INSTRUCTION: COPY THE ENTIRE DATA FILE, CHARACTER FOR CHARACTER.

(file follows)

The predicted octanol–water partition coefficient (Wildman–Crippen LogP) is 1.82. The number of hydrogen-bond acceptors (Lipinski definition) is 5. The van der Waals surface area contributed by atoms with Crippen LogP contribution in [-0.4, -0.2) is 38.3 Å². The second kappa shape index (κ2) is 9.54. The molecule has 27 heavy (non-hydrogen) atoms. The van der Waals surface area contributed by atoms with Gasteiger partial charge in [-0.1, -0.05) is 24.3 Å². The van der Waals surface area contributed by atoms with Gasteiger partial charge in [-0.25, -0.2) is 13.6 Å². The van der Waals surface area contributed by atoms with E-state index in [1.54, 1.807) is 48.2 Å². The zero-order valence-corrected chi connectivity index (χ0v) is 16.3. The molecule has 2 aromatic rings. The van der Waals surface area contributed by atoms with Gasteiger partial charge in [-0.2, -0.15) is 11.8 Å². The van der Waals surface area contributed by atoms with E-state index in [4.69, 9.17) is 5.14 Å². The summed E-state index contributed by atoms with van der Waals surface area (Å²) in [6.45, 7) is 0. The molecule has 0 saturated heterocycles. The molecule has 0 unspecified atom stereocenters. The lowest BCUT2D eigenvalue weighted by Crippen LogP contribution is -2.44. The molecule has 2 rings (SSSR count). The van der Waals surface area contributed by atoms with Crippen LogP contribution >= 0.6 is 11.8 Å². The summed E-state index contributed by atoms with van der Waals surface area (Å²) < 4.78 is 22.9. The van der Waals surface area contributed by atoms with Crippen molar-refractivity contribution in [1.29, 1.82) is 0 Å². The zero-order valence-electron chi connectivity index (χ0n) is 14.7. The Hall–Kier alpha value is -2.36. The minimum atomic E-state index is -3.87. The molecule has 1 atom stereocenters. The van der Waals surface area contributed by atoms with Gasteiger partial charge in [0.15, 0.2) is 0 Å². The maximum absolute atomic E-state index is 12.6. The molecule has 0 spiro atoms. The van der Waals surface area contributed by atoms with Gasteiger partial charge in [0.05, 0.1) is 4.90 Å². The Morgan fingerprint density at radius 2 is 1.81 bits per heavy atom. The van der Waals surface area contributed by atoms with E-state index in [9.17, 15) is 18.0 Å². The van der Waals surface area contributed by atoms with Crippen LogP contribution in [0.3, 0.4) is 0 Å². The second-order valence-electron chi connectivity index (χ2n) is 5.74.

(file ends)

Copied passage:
The predicted octanol–water partition coefficient (Wildman–Crippen LogP) is 1.82. The number of hydrogen-bond acceptors (Lipinski definition) is 5. The van der Waals surface area contributed by atoms with Crippen LogP contribution in [-0.4, -0.2) is 38.3 Å². The second kappa shape index (κ2) is 9.54. The molecule has 27 heavy (non-hydrogen) atoms. The van der Waals surface area contributed by atoms with Gasteiger partial charge in [-0.1, -0.05) is 24.3 Å². The van der Waals surface area contributed by atoms with Gasteiger partial charge in [-0.25, -0.2) is 13.6 Å². The van der Waals surface area contributed by atoms with E-state index in [1.54, 1.807) is 48.2 Å². The zero-order valence-corrected chi connectivity index (χ0v) is 16.3. The molecule has 2 aromatic rings. The van der Waals surface area contributed by atoms with Gasteiger partial charge in [-0.2, -0.15) is 11.8 Å². The van der Waals surface area contributed by atoms with E-state index in [4.69, 9.17) is 5.14 Å². The summed E-state index contributed by atoms with van der Waals surface area (Å²) in [6.45, 7) is 0. The molecule has 0 saturated heterocycles. The molecule has 0 unspecified atom stereocenters. The lowest BCUT2D eigenvalue weighted by Crippen LogP contribution is -2.44. The molecule has 2 rings (SSSR count). The van der Waals surface area contributed by atoms with Crippen LogP contribution >= 0.6 is 11.8 Å². The summed E-state index contributed by atoms with van der Waals surface area (Å²) < 4.78 is 22.9. The van der Waals surface area contributed by atoms with Crippen molar-refractivity contribution in [1.29, 1.82) is 0 Å². The zero-order valence-electron chi connectivity index (χ0n) is 14.7. The Hall–Kier alpha value is -2.36. The minimum atomic E-state index is -3.87. The molecule has 1 atom stereocenters. The van der Waals surface area contributed by atoms with Gasteiger partial charge in [0.15, 0.2) is 0 Å². The maximum absolute atomic E-state index is 12.6. The molecule has 0 spiro atoms. The van der Waals surface area contributed by atoms with Gasteiger partial charge in [0.05, 0.1) is 4.90 Å². The Morgan fingerprint density at radius 2 is 1.81 bits per heavy atom. The van der Waals surface area contributed by atoms with E-state index in [9.17, 15) is 18.0 Å². The van der Waals surface area contributed by atoms with Crippen LogP contribution in [0.3, 0.4) is 0 Å². The second-order valence-electron chi connectivity index (χ2n) is 5.74.